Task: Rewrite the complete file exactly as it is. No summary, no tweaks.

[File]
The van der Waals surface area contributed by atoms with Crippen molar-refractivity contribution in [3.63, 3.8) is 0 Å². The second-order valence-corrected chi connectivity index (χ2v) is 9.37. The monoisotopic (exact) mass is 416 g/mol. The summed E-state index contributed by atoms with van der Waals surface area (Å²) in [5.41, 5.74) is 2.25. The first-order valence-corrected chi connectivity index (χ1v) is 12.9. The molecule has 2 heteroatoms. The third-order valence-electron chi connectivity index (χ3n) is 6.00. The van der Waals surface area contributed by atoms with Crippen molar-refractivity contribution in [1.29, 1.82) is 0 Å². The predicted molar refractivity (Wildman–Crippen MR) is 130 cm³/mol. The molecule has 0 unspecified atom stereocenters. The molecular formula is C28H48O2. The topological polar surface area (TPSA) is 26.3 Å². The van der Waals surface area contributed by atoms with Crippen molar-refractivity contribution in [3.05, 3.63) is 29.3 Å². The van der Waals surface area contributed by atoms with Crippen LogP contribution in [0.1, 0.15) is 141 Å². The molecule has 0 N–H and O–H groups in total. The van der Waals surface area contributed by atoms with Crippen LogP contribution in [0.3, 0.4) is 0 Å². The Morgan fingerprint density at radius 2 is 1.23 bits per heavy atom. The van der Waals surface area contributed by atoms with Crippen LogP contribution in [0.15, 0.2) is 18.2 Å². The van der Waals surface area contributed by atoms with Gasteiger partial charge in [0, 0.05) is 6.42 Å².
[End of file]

The van der Waals surface area contributed by atoms with Crippen molar-refractivity contribution in [3.63, 3.8) is 0 Å². The second-order valence-corrected chi connectivity index (χ2v) is 9.37. The monoisotopic (exact) mass is 416 g/mol. The summed E-state index contributed by atoms with van der Waals surface area (Å²) in [5.41, 5.74) is 2.25. The first-order valence-corrected chi connectivity index (χ1v) is 12.9. The molecule has 2 heteroatoms. The third-order valence-electron chi connectivity index (χ3n) is 6.00. The van der Waals surface area contributed by atoms with Crippen molar-refractivity contribution in [1.29, 1.82) is 0 Å². The predicted molar refractivity (Wildman–Crippen MR) is 130 cm³/mol. The molecule has 0 unspecified atom stereocenters. The molecular formula is C28H48O2. The topological polar surface area (TPSA) is 26.3 Å². The van der Waals surface area contributed by atoms with Crippen molar-refractivity contribution in [3.05, 3.63) is 29.3 Å². The van der Waals surface area contributed by atoms with Crippen LogP contribution in [0.1, 0.15) is 141 Å². The molecule has 0 N–H and O–H groups in total. The van der Waals surface area contributed by atoms with Crippen LogP contribution in [0.3, 0.4) is 0 Å². The Morgan fingerprint density at radius 2 is 1.23 bits per heavy atom. The van der Waals surface area contributed by atoms with Crippen LogP contribution in [0.15, 0.2) is 18.2 Å². The van der Waals surface area contributed by atoms with Gasteiger partial charge in [0, 0.05) is 6.42 Å².